The recruitment process can be tough, especially if you're seeking a niche or in demand skill set, specific requirements or other constraints. Therefore, make sure you're using the right resource channels. Some of the top recruitment channels include: referrals, user group/community involvement, partnering with a strong technical staffing/recruiting agency, job postings, LinkedIn, Indeed, and/or partnering with local Computer Science Clubs/Programs.
Once you've identified the best platforms for recruiting that skill set, take an effective approach with each channel you utilize. Here are some example approaches:
- Referrals – do you have a rewarding referral bonus structure in place? Are you effectively communicating when you have an opening? For example, instead of just sending an email to current team members, do you highlight the opening and the primary requirements and priorities in your next team meeting?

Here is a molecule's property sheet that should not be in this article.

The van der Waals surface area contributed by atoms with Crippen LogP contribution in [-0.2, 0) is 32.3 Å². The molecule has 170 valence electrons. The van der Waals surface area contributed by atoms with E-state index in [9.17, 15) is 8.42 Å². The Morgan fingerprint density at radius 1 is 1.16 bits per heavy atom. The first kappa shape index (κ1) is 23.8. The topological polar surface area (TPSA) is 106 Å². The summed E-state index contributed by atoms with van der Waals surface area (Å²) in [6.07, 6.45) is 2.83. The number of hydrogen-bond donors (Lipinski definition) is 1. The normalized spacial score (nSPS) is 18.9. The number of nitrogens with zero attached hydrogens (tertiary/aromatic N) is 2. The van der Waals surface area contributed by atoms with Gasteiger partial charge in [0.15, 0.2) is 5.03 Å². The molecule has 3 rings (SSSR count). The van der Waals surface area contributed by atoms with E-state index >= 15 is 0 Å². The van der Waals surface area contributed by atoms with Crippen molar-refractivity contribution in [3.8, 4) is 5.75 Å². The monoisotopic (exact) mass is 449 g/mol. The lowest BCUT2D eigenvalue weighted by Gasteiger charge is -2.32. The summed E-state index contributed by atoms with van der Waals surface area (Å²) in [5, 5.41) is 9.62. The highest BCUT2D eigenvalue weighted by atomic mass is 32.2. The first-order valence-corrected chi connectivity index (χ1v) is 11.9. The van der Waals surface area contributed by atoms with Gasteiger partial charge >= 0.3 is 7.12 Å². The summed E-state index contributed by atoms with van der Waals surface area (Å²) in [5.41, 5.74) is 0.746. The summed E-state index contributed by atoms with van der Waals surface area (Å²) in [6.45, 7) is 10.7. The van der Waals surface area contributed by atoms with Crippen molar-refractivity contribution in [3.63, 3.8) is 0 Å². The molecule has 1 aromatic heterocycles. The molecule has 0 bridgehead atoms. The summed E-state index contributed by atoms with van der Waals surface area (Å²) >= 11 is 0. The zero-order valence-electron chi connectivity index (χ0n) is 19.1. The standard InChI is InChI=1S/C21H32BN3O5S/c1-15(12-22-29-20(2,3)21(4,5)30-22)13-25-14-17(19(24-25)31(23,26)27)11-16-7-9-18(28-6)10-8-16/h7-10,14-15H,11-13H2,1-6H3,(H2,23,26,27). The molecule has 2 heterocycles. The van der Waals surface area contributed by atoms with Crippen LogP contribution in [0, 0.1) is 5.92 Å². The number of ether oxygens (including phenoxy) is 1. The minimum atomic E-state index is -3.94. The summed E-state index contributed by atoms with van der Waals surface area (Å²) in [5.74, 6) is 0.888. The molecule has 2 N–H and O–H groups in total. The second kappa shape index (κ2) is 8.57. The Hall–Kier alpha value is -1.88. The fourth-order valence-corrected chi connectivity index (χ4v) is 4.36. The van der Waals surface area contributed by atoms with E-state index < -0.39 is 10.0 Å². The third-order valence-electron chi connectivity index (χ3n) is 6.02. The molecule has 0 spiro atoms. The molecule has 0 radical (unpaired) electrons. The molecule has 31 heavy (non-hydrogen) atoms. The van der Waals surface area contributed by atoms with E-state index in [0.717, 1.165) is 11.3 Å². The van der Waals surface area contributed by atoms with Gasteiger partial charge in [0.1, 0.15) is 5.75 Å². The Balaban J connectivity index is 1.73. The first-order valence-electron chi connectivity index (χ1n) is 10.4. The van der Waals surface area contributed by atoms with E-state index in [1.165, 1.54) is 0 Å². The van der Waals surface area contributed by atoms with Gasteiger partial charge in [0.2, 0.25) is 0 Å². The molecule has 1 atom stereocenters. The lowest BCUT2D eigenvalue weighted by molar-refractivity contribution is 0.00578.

- Staffing firms – are you working with a firm who specializes in supporting that skill set? Are you communicating the "top 3-5 reasons candidates might be interested in that role?" Have you given them a quick tour and/or introduced them to other members of the team so they better understand, and can match, culture and environment?
- Computer Science Programs/Clubs – do you have a relationship with a coordinator or Board Member of the Club/Program? Do you have occasional coffee meetings with that individual to keep the relationship strong and determine how to best work together regarding your talent/resource needs?